DNA/RNA LO Flashcards Preview

M2M Biochemistry and molecular biology > DNA/RNA LO > Flashcards

Flashcards in DNA/RNA LO Deck (64):
1

What are the purines?

adenine, guanine (PURe As Gold)

2

what are the pyrimidines?

cytosine, thymine, and uracil

3

what is ribose?

5 carbon sugar that is the primary building block of ribonucleic acids

4

how is deoxyribose different than ribose?

deoxyribose has been dehydroxylated at the 2' position

5

what is a nucleoside?

central ribose sugar and a base attached to it at the 1' position

6

what is a nucleotide?

a nucleoside with at least one phosphate group attached to the 5' position of the ribose

7

what is the universal energy currency in the body?

ATP

8

what is the solubility relationship between pyrimidines and purines?

pyrimidine > purine
in regards to solubility

9

what is the solubility relationship between nucleosides, bases, and nucleotides?

nucleotide > nucleoside > bases
in regards to solubility

10

between bases and nucleosides, which is less soluble?

base is less soluble than nucleoside

11

Gout is caused by the build up of ________ which is a precipitant of _______

uric acid, purines

12

The low solubility of purines and their accumulation leads to which 2 diseases covered in lecture?

Lesch-Nyhan disease and gout

13

in regards to the deoxyribose, why is the direction 5' to 3' polarity?

5' end has phosphate and 3' end has hydroxyl group. phosphate at the 5' end will bind with the hydroxyl group at the 3' end

14

What did the Avery, McCloud, and McCarty experiment find?

established DNA as the genetic material with their pneumococcus experiments. (smooth strain killed mice, rough strain did not. DNA from heat killed S cultured with R then killed mice BAM!)

15

what did the Franklin and Wilkins find and how?

helical structure of DNA through x-ray diffraction

16

what are Watson and Crick known for?

definitive double-helical structure

17

What are Chargaff's rules?

1. Molar ratios of total purines and total pyrimidines are roughly equal (G+A = C+T)
2. the molar ratios of adenine to thymine, and guanine to cytosine are roughly equal (G=C, A=T)
3. G+C / A+T ratio is different for different organisms

18

Describe the Watson-Crick model for DNA structure

2 strands in right handed helix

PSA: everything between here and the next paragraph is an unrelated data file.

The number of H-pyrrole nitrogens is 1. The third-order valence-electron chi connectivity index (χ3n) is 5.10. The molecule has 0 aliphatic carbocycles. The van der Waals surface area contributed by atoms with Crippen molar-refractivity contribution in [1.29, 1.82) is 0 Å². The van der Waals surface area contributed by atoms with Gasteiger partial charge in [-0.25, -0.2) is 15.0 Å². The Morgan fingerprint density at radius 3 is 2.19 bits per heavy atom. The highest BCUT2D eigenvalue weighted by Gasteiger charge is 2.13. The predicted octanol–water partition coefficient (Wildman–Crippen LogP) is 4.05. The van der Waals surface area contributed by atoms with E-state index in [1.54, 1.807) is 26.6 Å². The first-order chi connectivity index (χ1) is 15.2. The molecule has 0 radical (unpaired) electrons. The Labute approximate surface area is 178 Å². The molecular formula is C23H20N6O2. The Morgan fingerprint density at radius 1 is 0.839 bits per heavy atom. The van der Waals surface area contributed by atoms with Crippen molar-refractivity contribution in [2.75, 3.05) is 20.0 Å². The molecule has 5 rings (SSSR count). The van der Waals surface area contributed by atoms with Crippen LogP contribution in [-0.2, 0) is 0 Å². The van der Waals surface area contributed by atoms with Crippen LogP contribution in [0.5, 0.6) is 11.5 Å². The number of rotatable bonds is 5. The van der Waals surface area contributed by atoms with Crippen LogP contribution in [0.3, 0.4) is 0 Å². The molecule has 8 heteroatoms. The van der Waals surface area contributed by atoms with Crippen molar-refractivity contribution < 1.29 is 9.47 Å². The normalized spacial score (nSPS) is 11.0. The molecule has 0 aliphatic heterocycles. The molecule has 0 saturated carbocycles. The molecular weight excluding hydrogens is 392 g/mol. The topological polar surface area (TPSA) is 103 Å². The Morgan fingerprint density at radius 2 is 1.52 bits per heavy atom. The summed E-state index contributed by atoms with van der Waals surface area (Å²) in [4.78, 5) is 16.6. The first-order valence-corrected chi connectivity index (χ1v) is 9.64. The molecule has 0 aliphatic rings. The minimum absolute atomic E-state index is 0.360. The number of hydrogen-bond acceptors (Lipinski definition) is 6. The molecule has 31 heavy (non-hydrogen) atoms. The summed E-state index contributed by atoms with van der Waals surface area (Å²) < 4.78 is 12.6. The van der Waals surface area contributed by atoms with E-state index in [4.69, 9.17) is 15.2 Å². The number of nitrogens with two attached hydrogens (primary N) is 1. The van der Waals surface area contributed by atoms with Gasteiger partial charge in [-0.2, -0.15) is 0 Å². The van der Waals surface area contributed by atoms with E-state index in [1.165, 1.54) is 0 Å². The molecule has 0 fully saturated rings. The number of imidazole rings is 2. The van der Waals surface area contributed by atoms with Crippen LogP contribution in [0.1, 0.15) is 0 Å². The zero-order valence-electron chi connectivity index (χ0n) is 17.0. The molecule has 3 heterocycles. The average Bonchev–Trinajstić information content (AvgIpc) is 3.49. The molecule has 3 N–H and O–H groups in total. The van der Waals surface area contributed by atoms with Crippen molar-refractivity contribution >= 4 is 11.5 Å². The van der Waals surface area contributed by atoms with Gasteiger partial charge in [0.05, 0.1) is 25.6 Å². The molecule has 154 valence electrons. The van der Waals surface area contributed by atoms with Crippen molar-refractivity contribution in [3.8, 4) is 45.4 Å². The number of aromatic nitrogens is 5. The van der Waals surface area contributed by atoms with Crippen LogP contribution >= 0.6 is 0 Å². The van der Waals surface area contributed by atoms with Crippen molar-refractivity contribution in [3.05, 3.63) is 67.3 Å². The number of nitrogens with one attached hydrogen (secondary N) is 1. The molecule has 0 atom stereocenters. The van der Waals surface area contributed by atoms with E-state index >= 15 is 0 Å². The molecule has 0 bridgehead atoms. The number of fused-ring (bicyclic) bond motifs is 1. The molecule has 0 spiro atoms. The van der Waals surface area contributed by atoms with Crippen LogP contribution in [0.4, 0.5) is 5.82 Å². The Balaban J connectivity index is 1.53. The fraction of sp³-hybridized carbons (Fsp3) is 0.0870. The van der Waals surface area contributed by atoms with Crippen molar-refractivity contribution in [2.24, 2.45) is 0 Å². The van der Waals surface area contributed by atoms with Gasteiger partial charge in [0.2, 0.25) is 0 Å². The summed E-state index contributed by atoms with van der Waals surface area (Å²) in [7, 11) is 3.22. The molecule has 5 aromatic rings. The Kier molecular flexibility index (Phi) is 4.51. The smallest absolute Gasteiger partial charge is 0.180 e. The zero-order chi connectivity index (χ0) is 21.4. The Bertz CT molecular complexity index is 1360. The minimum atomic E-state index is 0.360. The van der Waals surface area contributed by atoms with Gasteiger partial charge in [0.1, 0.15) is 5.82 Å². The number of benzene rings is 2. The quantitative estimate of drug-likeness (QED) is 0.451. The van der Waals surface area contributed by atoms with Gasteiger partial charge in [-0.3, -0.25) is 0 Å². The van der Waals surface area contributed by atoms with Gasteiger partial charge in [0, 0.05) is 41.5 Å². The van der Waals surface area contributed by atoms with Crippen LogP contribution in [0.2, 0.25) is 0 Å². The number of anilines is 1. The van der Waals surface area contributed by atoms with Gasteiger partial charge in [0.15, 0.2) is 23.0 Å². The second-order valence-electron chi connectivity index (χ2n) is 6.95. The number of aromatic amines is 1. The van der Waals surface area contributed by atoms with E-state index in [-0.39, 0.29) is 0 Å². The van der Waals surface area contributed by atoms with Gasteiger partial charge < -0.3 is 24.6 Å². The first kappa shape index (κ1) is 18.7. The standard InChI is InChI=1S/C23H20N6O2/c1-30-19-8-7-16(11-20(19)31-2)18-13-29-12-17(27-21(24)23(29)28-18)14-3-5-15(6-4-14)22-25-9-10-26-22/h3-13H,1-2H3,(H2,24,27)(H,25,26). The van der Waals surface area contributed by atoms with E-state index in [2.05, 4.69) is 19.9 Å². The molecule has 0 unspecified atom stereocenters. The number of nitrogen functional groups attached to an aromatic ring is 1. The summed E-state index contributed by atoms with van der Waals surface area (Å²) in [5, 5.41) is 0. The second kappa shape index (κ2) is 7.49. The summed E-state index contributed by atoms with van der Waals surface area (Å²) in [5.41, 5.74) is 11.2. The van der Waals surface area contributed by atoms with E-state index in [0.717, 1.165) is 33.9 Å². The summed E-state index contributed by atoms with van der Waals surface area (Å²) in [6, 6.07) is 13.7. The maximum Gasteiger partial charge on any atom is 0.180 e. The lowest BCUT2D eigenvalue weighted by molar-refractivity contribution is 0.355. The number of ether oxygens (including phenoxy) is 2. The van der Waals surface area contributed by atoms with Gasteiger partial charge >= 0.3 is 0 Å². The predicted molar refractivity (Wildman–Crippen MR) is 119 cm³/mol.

sugar/phosphate groups on the outside of helix (hydrophilic)
bases paired and stacked on the inside (hydrophobic)
major groove and minor groove
10 bp per turn of helix
horizontal distance covered by A-T is almost identical to G-C

19

what 3 factors within the double helix help stabilize the electrostatic repulsion of the phosphate groups?

1. neutralized by positively charged species in cell (magnesium)
2. base pair linkages provide stability
3. base pairs stack on top of one another which allows for delocalization of electrons

20

what does increasing the salt concentration do to the stability of the DNA?

increases the stability of DNA

21

what do extreme pH do to the stability of the DNA?

decreases the stability through altering the ionization of the bases which form H-bonds

22

what does increasing the length of the DNA strand do to the stability?

increases stability

23

what does a higher GC content do to the stability of the DNA?

increases stability

24

where is circular DNA found?

prokaryotes and mitochondra

25

What occurs during methylation of base pairs?

methyl group is added to cytosine or adenine DNA nucleotides

26

what are the consequences of DNA methylation?

decreases gene activity and there is abnormal gene regulation

27

what is the major covalent modifcation of human DNA?

methylation of C at CpG sequences

28

when does methylation of cytosine mostly occur?

when cytosine is adjacent to a guanine

29

what does deamination of methylcytosine yield?

thymine

30

why is deamination of methylcytosine a serious problem?